The sow should possess essentially all the characteristics of the boar, except that she should show refinement in those characteristics that indicate femininity. The body should be long, showing great digestive capacity and room for carrying young, and with twelve to fourteen evenly sized teats. The hind quarters always should be broad to obviate difficulty in parturition. There should always be a good width between the eyes, for narrowness in the head indicates meanness of disposition, difficulty in managing, and nervous, restless pigs. So much regarding origination or breeding.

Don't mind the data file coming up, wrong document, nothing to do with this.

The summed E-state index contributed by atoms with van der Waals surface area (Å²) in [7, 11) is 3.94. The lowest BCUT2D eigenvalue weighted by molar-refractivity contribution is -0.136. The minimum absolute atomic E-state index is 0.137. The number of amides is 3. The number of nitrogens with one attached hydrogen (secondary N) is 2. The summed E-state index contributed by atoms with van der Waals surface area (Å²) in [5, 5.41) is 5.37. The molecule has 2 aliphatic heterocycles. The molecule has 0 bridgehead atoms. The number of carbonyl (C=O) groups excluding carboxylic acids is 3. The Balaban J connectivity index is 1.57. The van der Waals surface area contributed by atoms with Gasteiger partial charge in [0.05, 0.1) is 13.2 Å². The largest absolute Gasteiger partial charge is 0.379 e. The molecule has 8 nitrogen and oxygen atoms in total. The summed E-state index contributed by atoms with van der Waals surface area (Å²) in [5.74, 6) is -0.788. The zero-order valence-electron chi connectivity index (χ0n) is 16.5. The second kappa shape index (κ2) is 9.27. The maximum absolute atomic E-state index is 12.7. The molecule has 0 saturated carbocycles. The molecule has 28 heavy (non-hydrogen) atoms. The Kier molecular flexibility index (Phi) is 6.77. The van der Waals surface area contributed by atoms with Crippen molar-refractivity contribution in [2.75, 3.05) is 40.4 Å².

In selecting a sow, a great many of the same general principles hold as for the boar. The sow should have all the characteristics of femininity, which are indicated by the clear-cut features about the head, neck, shoulders and body. The head should be short and broad without undue coarseness, having that mild expression of character which is possessed by the good mother. The eyes should be mild, large, clear and bright; and the ears of medium size and fine in quality. The jowl, as in the boar, should be full and firm, yet not bristles in the coat. While the term femininity is rather difficult to define, it is in many respects the exact opposite of masculinity. The other points of primary importance are prolificacy, constitution, form, quality and breeding capacity.